SALT LAKE CITY: And so the Christopher Massimine saga comes to an end. Yesterday the managing director of Pioneer Theatre Company resigned from his post and broke his silence about months of reporting that uncovered glaring discrepancies in his résumé and an apparent pattern of fabulism throughout his career—reporting which began with Adam Herbets at FOX 13 in Utah, and culminated yesterday with a New York Times report by Rebecca Ritzel (since updated with news of Massimine’s resignation, which followed soon after initial publication).
Herbets was the first to report that Massimine, who’d been hired into the $200,000-a-year job in 2019 after a national search, had not only clearly inflated the CV that landed him the gig—claiming to have done everything from managing campaigns for Old Spice and KFC to working on popular video game titles—but also continued to fabricate accolades while in the job, including a humanitarian award from a non-existent organization. Ritzel was able to speak to Massimine’s previous employers and associates at New York’s National Yiddish Theater Folksbiene, who had praise for his work at the company while also conceding that he left under a cloud of suspicion about an unauthorized investment.
She also got quotes from Maggie Massimine, the embattled manager’s wife, who attempted to refute many of the claims about him, and expressed bafflement at the revelation that he had in fact not received both a Bachelor’s and a Master’s degree in a mere three years at NYU. “He was as surprised as everyone else,” she told Ritzel.
For the record, American Theatre was implicated in Massimine’s campaign of prevarication, running an op-ed by him earlier this year in which he talked about how Pioneer Theatre Company had weathered the pandemic, stayed solvent, and managed to pay people to make things like masks and protective gear. As FOX 13’s Herbets discovered, at least one number Massimine cited seemed to be wrong: He claimed that the deficit faced by the company at the end of FY20 was $66,000, but Herbets found records to show it was in fact $102,779.29.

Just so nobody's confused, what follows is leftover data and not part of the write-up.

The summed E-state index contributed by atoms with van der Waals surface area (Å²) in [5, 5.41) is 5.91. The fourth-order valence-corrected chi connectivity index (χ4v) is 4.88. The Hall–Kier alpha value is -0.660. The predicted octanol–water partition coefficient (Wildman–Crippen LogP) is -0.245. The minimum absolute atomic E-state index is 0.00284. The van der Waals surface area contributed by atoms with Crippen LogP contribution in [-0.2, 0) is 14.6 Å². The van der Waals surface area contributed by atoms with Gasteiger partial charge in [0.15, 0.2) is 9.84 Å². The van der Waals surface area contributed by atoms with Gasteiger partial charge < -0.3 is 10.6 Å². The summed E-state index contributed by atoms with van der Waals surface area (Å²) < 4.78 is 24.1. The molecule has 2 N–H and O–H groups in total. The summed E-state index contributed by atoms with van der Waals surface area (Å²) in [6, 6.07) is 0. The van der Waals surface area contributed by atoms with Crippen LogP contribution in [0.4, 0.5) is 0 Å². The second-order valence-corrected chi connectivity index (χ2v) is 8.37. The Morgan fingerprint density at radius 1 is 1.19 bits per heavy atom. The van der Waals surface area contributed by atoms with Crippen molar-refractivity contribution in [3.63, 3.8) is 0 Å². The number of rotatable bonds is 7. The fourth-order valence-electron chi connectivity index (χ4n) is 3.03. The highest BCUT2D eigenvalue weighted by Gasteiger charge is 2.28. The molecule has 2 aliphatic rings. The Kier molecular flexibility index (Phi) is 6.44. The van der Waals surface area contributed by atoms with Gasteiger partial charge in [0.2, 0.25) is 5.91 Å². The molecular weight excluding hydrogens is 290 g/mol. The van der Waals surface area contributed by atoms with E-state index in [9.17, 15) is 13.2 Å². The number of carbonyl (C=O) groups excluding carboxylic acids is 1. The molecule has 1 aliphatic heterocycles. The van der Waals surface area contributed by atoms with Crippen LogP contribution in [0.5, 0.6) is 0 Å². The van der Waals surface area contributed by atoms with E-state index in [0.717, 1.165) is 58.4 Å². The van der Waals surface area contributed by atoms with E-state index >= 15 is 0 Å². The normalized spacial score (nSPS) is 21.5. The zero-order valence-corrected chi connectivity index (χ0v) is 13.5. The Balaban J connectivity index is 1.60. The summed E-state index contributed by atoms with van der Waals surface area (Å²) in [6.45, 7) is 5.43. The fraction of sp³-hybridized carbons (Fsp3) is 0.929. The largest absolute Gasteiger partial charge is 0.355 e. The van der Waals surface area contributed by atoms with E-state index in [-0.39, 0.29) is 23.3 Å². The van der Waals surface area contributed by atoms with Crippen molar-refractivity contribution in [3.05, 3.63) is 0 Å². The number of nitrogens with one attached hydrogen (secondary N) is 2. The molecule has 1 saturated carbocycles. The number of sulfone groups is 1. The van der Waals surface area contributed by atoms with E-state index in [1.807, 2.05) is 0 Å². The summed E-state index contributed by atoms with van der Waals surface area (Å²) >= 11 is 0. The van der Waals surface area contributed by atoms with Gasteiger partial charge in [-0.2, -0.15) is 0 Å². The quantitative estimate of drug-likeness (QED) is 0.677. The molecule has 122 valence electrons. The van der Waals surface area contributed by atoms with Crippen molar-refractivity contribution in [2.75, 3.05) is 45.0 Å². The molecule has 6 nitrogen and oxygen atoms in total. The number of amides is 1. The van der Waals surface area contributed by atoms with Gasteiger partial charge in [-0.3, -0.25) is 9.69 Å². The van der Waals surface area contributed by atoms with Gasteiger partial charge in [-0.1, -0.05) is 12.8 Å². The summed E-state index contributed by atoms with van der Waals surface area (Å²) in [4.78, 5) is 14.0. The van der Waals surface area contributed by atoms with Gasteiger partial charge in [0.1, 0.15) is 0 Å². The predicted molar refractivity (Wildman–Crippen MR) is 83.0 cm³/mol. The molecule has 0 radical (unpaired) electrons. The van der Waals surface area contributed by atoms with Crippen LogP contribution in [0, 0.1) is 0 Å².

Massimine addressed that discrepancy in his statement yesterday (published in full below). One final note re: American Theatre‘s involvement: We did try to reach out to Massimine and his colleague, Pioneer artistic director Karen Azenberg, as well as to representatives of Folksbiene and Management Consultants for the Arts, the search firm that ostensibly vetted Massimine’s qualifications for the job (and charged $35,000 for the trouble). None wanted to speak about the situation, least of all MCA, whose spokesman told me, “We have a policy within our firm to not speak to the media about a specific project without our client’s permission.” When I replied, “If you can’t speak about this particular search, could you speak to me more generally about what a search typically entails, and whether checking credits on a résumé is or is not part of your remit?”, I got back this offer: “I appreciate you reframing the question and in the future would be open to having a discussion of search practices that would include our peers in the field. For now, I’m happy to take a look at any article you’re writing and if there’s something I can comment on, I’d consider that.”
Below is the text of Massimine’s resignation letter, which we publish advisedly, the claims in it not having been confirmed, but whose entirety seems newsworthy.